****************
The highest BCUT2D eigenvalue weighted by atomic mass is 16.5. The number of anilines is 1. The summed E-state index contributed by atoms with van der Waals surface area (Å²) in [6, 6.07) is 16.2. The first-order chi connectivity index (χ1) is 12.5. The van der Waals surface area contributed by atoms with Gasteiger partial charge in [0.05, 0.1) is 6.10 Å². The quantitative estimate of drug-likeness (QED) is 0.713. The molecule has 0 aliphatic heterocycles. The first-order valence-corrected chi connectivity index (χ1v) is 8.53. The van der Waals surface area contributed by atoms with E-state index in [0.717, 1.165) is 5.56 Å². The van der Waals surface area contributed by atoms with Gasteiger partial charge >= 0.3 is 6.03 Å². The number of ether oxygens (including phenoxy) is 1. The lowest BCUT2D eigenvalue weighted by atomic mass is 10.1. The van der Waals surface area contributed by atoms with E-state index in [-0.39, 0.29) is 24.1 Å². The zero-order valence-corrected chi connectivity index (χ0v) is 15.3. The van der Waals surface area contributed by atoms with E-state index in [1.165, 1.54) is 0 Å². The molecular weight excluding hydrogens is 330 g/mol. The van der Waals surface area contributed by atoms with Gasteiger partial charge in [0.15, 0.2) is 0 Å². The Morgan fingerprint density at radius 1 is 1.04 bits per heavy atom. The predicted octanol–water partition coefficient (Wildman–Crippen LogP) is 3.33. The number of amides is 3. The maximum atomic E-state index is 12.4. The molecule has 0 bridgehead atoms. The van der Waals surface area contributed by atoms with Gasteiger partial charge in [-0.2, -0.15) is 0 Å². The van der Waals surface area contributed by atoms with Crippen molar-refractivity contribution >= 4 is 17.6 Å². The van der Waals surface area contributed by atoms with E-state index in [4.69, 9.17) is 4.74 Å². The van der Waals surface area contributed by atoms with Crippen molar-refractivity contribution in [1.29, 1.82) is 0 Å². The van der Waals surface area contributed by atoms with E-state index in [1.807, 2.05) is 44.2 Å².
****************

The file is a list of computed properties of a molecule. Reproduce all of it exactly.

The highest BCUT2D eigenvalue weighted by atomic mass is 16.5. The number of anilines is 1. The summed E-state index contributed by atoms with van der Waals surface area (Å²) in [6, 6.07) is 16.2. The first-order chi connectivity index (χ1) is 12.5. The van der Waals surface area contributed by atoms with Gasteiger partial charge in [0.05, 0.1) is 6.10 Å². The quantitative estimate of drug-likeness (QED) is 0.713. The molecule has 0 aliphatic heterocycles. The first-order valence-corrected chi connectivity index (χ1v) is 8.53. The van der Waals surface area contributed by atoms with E-state index in [0.717, 1.165) is 5.56 Å². The van der Waals surface area contributed by atoms with Gasteiger partial charge >= 0.3 is 6.03 Å². The number of ether oxygens (including phenoxy) is 1. The lowest BCUT2D eigenvalue weighted by atomic mass is 10.1. The van der Waals surface area contributed by atoms with E-state index in [-0.39, 0.29) is 24.1 Å². The zero-order valence-corrected chi connectivity index (χ0v) is 15.3. The van der Waals surface area contributed by atoms with E-state index in [1.165, 1.54) is 0 Å². The molecular weight excluding hydrogens is 330 g/mol. The van der Waals surface area contributed by atoms with Gasteiger partial charge in [0.15, 0.2) is 0 Å². The Morgan fingerprint density at radius 1 is 1.04 bits per heavy atom. The predicted octanol–water partition coefficient (Wildman–Crippen LogP) is 3.33. The number of amides is 3. The maximum atomic E-state index is 12.4. The molecule has 0 bridgehead atoms. The van der Waals surface area contributed by atoms with Gasteiger partial charge in [-0.2, -0.15) is 0 Å². The van der Waals surface area contributed by atoms with Crippen molar-refractivity contribution >= 4 is 17.6 Å². The van der Waals surface area contributed by atoms with E-state index in [4.69, 9.17) is 4.74 Å². The van der Waals surface area contributed by atoms with Crippen molar-refractivity contribution in [1.29, 1.82) is 0 Å². The van der Waals surface area contributed by atoms with E-state index in [1.807, 2.05) is 44.2 Å².